Barcodes have been in use since 1970, but labs are quickly learning that barcodes could be the epicenter for streamlining their processes and progressing into the future of patient safety, therapy development and workplace efficiency. Barcode labels provide clear, machine-readable identification that withstands the harsh process and environment.
Automated scanning of a specimen allows for chain of custody tracking, immediate LIMS/LIS data input and a significant reduction of errors due to manual entry. Barcode labeling also promotes the lean processing technique of work cell single-piece flow specimen handling, which improves efficiency by eliminating waste from batch and match errors and reduces the time spent waiting for batches to finish. Additionally, unique specimen identification and barcoding promotes database sharing initiatives by standardizing information and patient/participant information.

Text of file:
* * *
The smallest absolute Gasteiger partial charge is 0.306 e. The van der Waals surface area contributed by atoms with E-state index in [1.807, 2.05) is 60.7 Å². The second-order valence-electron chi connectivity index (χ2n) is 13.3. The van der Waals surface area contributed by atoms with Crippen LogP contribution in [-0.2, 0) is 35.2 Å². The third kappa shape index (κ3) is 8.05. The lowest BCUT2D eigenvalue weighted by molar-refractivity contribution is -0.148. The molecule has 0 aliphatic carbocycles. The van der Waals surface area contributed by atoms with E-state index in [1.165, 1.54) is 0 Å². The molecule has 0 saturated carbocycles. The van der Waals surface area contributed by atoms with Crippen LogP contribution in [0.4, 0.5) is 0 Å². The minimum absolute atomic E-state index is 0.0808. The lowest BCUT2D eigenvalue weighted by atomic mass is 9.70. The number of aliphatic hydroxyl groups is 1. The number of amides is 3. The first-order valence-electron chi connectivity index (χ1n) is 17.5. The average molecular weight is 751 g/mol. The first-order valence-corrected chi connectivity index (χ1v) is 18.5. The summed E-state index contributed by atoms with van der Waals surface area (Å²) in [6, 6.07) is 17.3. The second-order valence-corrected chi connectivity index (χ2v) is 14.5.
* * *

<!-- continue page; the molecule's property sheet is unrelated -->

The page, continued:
With barcodes, there’s no gray area – they protect patients and identify specimens to eliminate waste, advance development and research, and improve efficiencies in the lab.